Henrique, how does your voice sound?

And we are taking tools that you use today, Figma, okay?

Getting those 2D assets very simple, and using something like Adobe After Effects to, to put those into the video.

And there are actually a range of different tools that you can do to play with this stuff as well, this is just a sample of tools.

Then the big step, designing in 3D is a head mounted displays, okay?

So this is where we start to get serious as I mentioned, this is the Meta Quests Pro, goes throughout $2,600.

It's a VR headset.

It, so it fully covers vision.

It's got blocking light blockers on either side as well.

Has just recently launched and, but it also allows passthrough.

So basically, you can see on the outside there, there's a couple of cameras, and those cameras are video cameras.

So when you look through it, it can turn on this Pass through view, which just shows you where you are and so on.

Now, the advantage with this type of approach is that you have a huge field of view.

Okay, so we can overlay anything, anywhere within the field of view that you have in that space.

When we move to the AR only headsets, you'll notice the field of view really diminishes.

And that's a point in the technology.

And there's some great apps out there; one that we really started early on with was, is one called Shapes XR allows you to design in 3D to create a space and a scene, and to have these storyboard scenes where you move through and around objects you can position things correctly you can change the size orientation, you can pull in stuff from Figma as well to then give it depth if you want to give it depth, and so on.

So a really one really easy one to get started with quite quickly.

And again, this is a very rough prototype of what this experience that we just saw of going through that fire escape might be.

Okay, so we see something red and flashing, and then we see these green arrows.

And obviously this is our, oh, not obviously this is our office.

But what you can see here is the green arrows stop, right?

And this is because the oculus has a limitation on the space that it can discern.


It's called a guardian, and it acts as a frame around your experience.

So we can't build something that really goes out into the real world yet; with this type of device, it's limited to a space.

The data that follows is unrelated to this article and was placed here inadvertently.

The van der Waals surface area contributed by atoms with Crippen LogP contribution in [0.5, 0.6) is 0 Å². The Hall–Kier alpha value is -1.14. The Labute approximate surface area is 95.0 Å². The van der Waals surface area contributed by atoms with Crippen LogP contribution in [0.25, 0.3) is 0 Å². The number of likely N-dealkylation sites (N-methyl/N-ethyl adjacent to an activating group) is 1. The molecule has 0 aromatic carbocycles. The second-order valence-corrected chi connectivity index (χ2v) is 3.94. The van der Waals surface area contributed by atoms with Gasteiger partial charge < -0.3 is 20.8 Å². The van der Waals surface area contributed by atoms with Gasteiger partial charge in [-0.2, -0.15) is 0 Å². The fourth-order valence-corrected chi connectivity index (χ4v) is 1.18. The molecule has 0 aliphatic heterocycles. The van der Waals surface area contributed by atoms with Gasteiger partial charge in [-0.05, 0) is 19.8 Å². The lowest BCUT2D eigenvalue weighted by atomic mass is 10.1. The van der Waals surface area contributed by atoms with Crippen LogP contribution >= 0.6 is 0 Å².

But it's useful to get a sense of things and to start again prototyping and exploring things.

The other reason that we bring up this as Shapes XR specifically is that you can use it on the Meta Quest 2.

So it's a much lower, I'm not saying it's cheap, but it's a much lower entry-level headset.

The video Pass through is black and white.

You just saw the color Pass through so it's not quite the same experience, but it gets you playing with things, and that's where we started, that's that's what we began with for a long time; we were playing with that.

Now I'll move to the more AR specific headsets.

Those from Magic Leap; they're also ones from Hollow Lens, but we wanna focus on the Magic Leap 1 here.

And as I said, they've come over, this was 2018 for ML 1 and ML 2; we just got in October.

And what I wanted to show was how do we go about setting this up and creating these sorts of workflows with different elements and so on.

So first, how do we create the things that we want to put in our digital world and design those or bring them in from somewhere else?

Secondly, how do we put them together so that, or create a scene or an experience, and then how do we push that out to either be viewable on one of these headsets or on a mobile device as well?

First, one I wanna show is one called Polycam mobile phone app.

You can go and grab it from the app store it utilizes Apple's room plan.

So what I'm doing is I'm waving it around the office, and you can see it is automatically drawing the shapes of things, and then on that mini map below, it's building a model of our office in real time, it's measuring things.

This is a real-time measurement.

It puts things in, so you'll see it notes blocks of chairs and things like that and you can see on the one over here where it's put in chairs.

Now those chairs don't look like our chairs, but it's understood that it's a chair, it's done that object detection, and it's put an asset in that place.


Nearly saw the mess.

And then you can also do things like, instead of, that's the room around you, you can also scan objects, right?

So this is using neural radiance fields an app called Luma AI, so I can walk around this object on the table in our office and I get output, a nurse model that I can then pull into a scene.


And it's got various elements that it's detecting.

And of course you could go out to a service like Sketchfab where a bunch of people have created these 3D assets and you can download some for free and some you have to pay for, etcetera.

So, you you could really have a play around with this stuff quite easily.

Now it gets a bit trickier.

Shane on our team is a bit of a, is really exploring the opportunities around Blender, and it's taking all those assets, the room plan, the chairs, the computers, whatever it might be, and putting them together into a 3D model, right?

So we're creating a view on these things.

And we can then take that Blender model, and we can push it out to something like Reality Composer, so Apple's app for iPad, etcetera and explore how that model might be, and then put this as an AR asset in the world and view it in the world and play around with it in the world.

Okay, and if Apple were to do something in this particular area, reality composer's probably one of those key to that tool chain that they would go to if they're gonna move to a headset, this would probably be a starting point for them.

This is two views through the ML 1 headset.